Cream puffs, profiteroles, buns or “windbags” as they are known in Germany, are an alternative form of “pastry”, known as choux pastry. “Choux” is French for cabbage, which is what the individual cream puffs were said to look like once baked.
The first record of this style of pastry dates back to the 13th century when they were a savoury dish filled with cheese and herbs. Over time, they made their way onto the dessert table filled with fresh whipped cream or sweet custard.
Using some of the rose flavoured honey from last weeks post and some lovely fresh local raspberries, I mixed up a batch for Sunday tea last week. Try using plain honey or vanilla or lemon sugar to flavour and sweeten the whipping cream if the rose infused honey is not an easy, pull off the shelf item.
You will need:
1/2 cup water
3 Tbsp. butter
1/2 cup flour
pinch of salt
2 eggs. large
1 1/4 cups whipping cream
2 – 3 Tbsp. honey, rose flavoured
21 raspberries, 20 or 22 will do as well
2 -3 Tbsp. icing sugar
Allow your eyes to close. Fresh local fruit always brings appreciation to the forefront for me. Hold gratitude for the harvest in your focus along with the intention for these yummy treats. Open to the compassionate spirits and take a deep breath in. Hold for a moment and release, letting go of the nigglies that stand in the way of being in the present moment. Repeat if needed and begin.
Dump the flour into the boiling water all at once. Dump is the right word, tip the flour all at once into the water and stir vigorously.
Take the pot off the stove. The dough will thicken very quickly.
Add eggs one at a time, stirring well after each addition.
It is the eggs that act as the leavening agent in this recipe and cause the puffs to puff in the oven.
It may take a little extra stirring to get the first egg mixed in. That is normal. The second will be easier.
On a parchment lined cookie tray, spoon the batter into six circles, keeping them as vertical as possible. The other option is to put the batter in a piping bag with a large tip and pipe the circles, moving around and up.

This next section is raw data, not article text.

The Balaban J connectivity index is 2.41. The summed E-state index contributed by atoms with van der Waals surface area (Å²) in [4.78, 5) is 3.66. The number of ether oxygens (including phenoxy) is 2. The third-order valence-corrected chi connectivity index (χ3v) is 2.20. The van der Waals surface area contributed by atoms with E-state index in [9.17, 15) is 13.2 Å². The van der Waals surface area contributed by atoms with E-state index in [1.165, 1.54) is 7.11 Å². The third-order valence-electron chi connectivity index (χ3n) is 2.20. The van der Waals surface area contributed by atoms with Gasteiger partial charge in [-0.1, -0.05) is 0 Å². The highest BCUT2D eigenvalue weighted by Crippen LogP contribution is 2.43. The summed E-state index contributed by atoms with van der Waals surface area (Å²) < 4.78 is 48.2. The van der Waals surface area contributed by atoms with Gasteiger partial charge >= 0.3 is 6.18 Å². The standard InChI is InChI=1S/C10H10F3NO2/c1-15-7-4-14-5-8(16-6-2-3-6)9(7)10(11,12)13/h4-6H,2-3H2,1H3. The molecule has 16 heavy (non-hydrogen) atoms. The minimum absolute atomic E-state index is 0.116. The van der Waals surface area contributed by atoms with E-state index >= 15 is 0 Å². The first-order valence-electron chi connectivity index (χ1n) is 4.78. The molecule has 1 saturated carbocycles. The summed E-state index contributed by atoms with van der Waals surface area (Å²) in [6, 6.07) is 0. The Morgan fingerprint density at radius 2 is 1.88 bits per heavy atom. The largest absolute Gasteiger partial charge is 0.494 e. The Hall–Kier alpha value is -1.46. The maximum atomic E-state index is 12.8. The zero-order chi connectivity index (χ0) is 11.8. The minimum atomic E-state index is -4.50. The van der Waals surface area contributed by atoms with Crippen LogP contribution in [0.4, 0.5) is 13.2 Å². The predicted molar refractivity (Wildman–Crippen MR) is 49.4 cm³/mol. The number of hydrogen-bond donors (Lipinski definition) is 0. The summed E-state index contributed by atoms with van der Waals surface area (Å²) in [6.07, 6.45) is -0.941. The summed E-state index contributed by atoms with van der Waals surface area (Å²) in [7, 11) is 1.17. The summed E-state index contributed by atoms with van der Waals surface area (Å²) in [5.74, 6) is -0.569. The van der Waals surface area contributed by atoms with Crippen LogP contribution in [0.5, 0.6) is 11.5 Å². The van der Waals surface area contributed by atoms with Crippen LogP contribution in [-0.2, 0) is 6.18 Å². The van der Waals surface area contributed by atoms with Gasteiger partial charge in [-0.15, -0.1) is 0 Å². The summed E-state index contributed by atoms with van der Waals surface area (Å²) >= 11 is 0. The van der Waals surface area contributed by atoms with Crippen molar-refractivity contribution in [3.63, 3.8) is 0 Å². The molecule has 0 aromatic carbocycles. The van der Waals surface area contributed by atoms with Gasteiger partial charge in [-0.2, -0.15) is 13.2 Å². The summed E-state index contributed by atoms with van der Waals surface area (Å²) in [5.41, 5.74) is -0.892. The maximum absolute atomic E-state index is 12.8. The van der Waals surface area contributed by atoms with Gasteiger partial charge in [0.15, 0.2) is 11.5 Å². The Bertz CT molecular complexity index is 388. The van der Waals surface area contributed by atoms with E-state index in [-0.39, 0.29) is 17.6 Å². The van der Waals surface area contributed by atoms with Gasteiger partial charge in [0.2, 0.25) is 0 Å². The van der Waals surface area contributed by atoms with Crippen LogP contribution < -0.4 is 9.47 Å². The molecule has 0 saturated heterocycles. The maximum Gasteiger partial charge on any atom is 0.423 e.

Bake at 400 degrees for 10 minutes and then reduce the temperature to 350 and bake for an additional 20 – 25 minutes, to dry out the center.
Remove from the oven and allow to cool. The puffs will be crisp and will soften by the next day. Softer can make using a fork to cut the puffs easier but the crispness of the pastry combined with the creaminess of the center filling makes for a great sensation in your mouth.
While cooling, whip the whipping cream and add up to 3 tablespoons of rose flavoured honey to sweeten the cream. I prefer the rose flavour to be subtle and would probably put in no more than 2 tablespoons.
As always, your taste buds and mine may not agree.
Using a fork, press the fresh raspberries, releasing their juice and fold the entire mixture into the whipped cream.
When ready to serve, cut each ball in half. Divide the flavoured whipped cream between the profiteroles and top with the second half.
Transfer to a serving plate and dust with icing sugar. Serve in a reasonable time thereafter as the cream will also soften the choux pastry.
Love comes in many forms and both raspberries and roses hold connections to love and protection. Try these with that special someone or share with the people you hold dear. Enjoy!
Rose & Raspberry Profiteroles from My Kitchen Wand